Serum Acylated Ghrelin Is Negatively Correlated with the Insulin Resistance In the CODING study
by Peyvand Amini, Danny Wadden, Farrell Cahill, Edward Randell, Sudesh Vasdev, Xihua Chen, Wayne Gulliver, Weizhen Zhang, Hongwei Zhang, Yanqing Yi, Guang Sun
Ghrelin is a 28-amino acid orexigenic peptide synthesized mainly in the stomach. Acute administration of ghrelin has been found to decrease insulin secretion. However, little data is available regarding whether ghrelin contributes to the long-term regulation of insulin resistance at the population level. The aim of this study is to investigate the association between circulating ghrelin and insulin resistance in a large population based study.
A total of 2082 CODING study (Complex Diseases in the Newfoundland population: Environment and Genetics) subjects were assessed. Subjects were of at least third generation Newfoundland descent, between the ages of 20 and 79 years, and had no serious metabolic, cardiovascular, or endocrine diseases. Ghrelin was measured with an Enzyme Immunoassay method. Insulin and fasting glucose were measured by Immulite 2500 autoanalyzer and Lx20 clinical chemistry analyzer, respectively. Homeostatic Model Assessment of β cell function (HOMA-β) and Insulin Resistance (HOMA-IR) and Quantitative Insulin-sensitivity Check Index (QUICKI) were used for measurement of insulin resistance.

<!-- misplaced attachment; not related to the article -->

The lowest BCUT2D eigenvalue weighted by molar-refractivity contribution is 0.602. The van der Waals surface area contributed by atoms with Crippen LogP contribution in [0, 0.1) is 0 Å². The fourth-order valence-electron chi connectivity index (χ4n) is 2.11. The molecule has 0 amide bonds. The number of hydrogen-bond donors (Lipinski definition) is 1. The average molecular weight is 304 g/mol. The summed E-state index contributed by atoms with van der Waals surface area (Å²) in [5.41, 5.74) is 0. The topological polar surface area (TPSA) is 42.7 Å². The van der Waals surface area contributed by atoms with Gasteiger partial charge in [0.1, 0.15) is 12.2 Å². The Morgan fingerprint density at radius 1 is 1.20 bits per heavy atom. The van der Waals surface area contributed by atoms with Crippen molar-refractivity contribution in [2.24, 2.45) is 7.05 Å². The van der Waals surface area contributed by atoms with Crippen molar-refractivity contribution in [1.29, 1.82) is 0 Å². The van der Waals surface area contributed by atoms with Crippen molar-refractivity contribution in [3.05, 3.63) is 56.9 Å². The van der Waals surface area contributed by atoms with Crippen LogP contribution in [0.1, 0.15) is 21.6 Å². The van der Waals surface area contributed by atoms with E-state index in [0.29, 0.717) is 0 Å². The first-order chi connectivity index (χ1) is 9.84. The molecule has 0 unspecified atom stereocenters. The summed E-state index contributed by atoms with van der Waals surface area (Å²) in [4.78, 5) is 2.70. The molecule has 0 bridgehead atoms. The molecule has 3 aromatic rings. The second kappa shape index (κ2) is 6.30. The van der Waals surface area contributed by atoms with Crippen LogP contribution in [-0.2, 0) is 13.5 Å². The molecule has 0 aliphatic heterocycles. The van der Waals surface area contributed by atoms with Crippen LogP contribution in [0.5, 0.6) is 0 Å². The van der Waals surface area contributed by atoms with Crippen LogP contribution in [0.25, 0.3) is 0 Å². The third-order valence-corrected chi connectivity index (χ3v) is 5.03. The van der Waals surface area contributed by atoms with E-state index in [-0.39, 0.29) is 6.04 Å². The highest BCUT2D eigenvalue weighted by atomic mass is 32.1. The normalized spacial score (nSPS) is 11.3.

Partial correlation analyses showed a significant negative correlation between circulating ghrelin and insulin level and insulin resistance in the entire cohort and also in men and women separately. The aforementioned correlation was independent of age, percentage of trunk fat and HDL-cholesterol. According to menopausal status, only pre-menopausal women revealed negative correlations.
Our results suggest that except for postmenopausal women, high circulating ghrelin level is associated with lower insulin resistance in the general population.
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